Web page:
While officers assembled, some from out of town, to search for Beers, the hospital prepared Rishel for transfer.
Beers’ first shot tore off the tip of Rishel's thumb and struck him in the side. Beers then turned and delivered to fatal shot at White.
Rishel was able to get one shot off and White shot twice, all missing.
Kohout said multiple bullets hit a tree trunk across from the parking lot. It has become the thought over the years, he said, that in the darkness the tree might have looked like the shadow of Beers running away.
Omaha police met the ambulance carrying Rishel on Interstate 29 and escorted it to the hospital. It would take six hours of surgery to keep the 22-year-older alive. A News-Press story said doctors had given him a 65 percent chance of survival.
Surgeons removed 60 pellets, but 65 remain today. His kidney, gall bladder and liver are damaged.
When the EMTs reached Rishel, he asked how White was, but even by July 13 no one had told him his partner had died in the attack.
It is news that Rishel is still processing today and an experience that ended both of their law enforcement careers.
Rishel attempted to come back to police force by November, but was put on day shift where not he was not familiar. He struggled to know how to answer people's questions and was perplexed by his own.
"I had no answers for the question of, 'Am I going to shoot, am I going to hesitate," he said. "If you can't decide what you will do, then it's time to think about getting out."
Even routine calls were stressful and any call that involved a gun caused him to rely heavily on other officers.
Page 4 of 5 - "I finally said I can't do this," he said.
He left the department and took a job as a driver's license examiner in Kearney.
In 2008, Rishel wrote a letter to White on the Officer Down Memorial Page.
"You and I just wanted to help the people of Nebraska City, that was our calling in life. I know that you are in the hands of the Lord, and you were a great man," he said.
Kohout said he believes the incident has influenced the police force in Nebraska City and has had a great impact on everyone involved.
“When we got Rishel to the hospital an Omaha police officer looked at us and shrugged. The officer said if they’re shooting police in Nebraska City, it’s not a small town anymore,’” Kohout said.
“People say there are benchmark moments in their lives, in that things were never the same. I know it was a benchmark moment for Pete and I know it was for me,” he said.
Kohout was with White at the hospital trying to reassure him.
“I had been telling him he was going to be okay that we would take care of him, but he knew,” Kohout said shaking his head. “He literally grabbed my face and pulled me toward him and said ‘I’m not afraid to die.’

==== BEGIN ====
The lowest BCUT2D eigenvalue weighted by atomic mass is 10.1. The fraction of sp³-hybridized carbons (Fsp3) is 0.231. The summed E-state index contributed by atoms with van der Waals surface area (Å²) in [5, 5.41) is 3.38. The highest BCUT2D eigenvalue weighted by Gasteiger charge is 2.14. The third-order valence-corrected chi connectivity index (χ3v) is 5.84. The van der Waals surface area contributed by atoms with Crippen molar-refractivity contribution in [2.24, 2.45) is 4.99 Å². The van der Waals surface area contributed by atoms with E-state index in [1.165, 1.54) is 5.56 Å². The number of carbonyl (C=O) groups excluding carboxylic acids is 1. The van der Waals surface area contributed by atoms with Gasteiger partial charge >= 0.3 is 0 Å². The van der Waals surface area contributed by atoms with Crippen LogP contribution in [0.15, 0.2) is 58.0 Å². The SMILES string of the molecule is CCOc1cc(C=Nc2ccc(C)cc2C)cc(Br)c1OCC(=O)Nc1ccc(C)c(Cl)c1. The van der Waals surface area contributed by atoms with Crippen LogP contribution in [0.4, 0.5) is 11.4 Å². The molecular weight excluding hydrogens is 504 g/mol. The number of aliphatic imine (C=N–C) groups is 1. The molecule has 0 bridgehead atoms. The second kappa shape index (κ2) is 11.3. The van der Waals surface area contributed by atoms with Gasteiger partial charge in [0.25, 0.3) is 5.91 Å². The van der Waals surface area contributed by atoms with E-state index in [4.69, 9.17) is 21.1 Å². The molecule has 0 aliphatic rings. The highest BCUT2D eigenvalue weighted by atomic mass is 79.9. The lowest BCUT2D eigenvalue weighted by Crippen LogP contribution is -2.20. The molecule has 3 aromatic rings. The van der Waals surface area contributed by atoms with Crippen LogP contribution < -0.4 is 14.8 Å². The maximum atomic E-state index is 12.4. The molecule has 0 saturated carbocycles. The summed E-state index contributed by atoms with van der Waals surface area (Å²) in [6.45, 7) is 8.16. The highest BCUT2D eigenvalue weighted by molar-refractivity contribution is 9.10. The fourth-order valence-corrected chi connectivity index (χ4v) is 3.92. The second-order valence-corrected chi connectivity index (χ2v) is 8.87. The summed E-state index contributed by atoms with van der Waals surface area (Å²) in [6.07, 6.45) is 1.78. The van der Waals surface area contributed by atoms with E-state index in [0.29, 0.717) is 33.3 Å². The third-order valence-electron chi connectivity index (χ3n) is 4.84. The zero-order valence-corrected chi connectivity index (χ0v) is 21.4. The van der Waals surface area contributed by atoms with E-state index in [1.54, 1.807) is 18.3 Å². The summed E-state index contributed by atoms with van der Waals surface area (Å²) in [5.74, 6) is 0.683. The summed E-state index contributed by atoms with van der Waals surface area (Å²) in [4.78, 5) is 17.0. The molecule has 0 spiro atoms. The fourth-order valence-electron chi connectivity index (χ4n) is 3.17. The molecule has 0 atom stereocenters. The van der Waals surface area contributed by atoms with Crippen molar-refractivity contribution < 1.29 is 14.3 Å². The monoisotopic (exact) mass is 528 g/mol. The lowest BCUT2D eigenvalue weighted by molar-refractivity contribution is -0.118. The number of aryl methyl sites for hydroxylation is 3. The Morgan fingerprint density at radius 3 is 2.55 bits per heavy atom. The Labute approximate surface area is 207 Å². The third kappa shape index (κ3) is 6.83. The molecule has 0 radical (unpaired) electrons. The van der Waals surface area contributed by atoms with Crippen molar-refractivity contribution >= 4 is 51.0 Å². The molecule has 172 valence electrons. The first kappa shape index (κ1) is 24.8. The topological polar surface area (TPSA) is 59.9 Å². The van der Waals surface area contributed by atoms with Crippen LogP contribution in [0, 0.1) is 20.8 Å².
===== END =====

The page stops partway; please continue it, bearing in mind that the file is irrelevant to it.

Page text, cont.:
“I said you’re not going to die and he said, ‘Kim, I’m not afraid.”
Moments later, White was dead.
By that time, investigators say, the 39-year-old Beers had run from the scene to car he was in the process of buying from David Umphrey of Thurman. He filled the car with gas at Fitzekam’s service station, 112 Third Terrace, and left town.
Nebraska State Troooper John Adler spotted the vehicle at a rest area near York and found Beers sleeping inside.
Beers was sentenced to 60 years for shooting Rishel and a life term for killing White.
He died in prison after serving 16 years, still serving the 60 years. He never began his life sentence.
His appeals claimed the jury should have been able to consider manslaughter, but the judge said his claim of self defense required the jury to convict or acquit.
Chief Lacy was a high school homecoming king who worked at the Derby Station when the shooting occurred.
He said the story encourages officers to stay alert to changes in a person’s state of mind.
“In a small town there is a certain familiarity with people. You may know someone, but you don’t know what has happened in their life and how that may be affecting their behavior,” he said.
Lant, a former deputy for the sheriff’s office, has a son, Jeff, currently serving as a police sergeant. He said his son received excellent training in the U.S. Air Force and at the state training center and his family trusts in the purposes of God.
Page 5 of 5 - “We are concerned, but we don’t worry about his safety,” Lant said. “Poor Gary and Pete were victims of a terrible circumstance. I guess my time as a sheriff’s deputy helped me see it that way,” he said.
Sgt. Lant said his dad talked to him about what happened, but it didn’t have an impact on his decision to become a police officer.
It’s impact, he said, has been on officers’ awareness.
“I think it’s a good reminder, that even in Nebraska City, even in a small town, bad things happen to good people. It’s a good reminder to be careful,” he said.
Vickie Rhoades, who started working with the police department in 1976, said the shooting changed a lot attitudes about safety.
“It brought to light that being a police officer in Nebraska City is dangerous job,” she said.
Kohout said he does not avoid his memories of White or of that night.
“It was terrible thing that happened, but those memories are what you have to hold on to,” he said.
Six months after the shooting, Kohout solidified his decision to transfer from the police department to become a firefighter.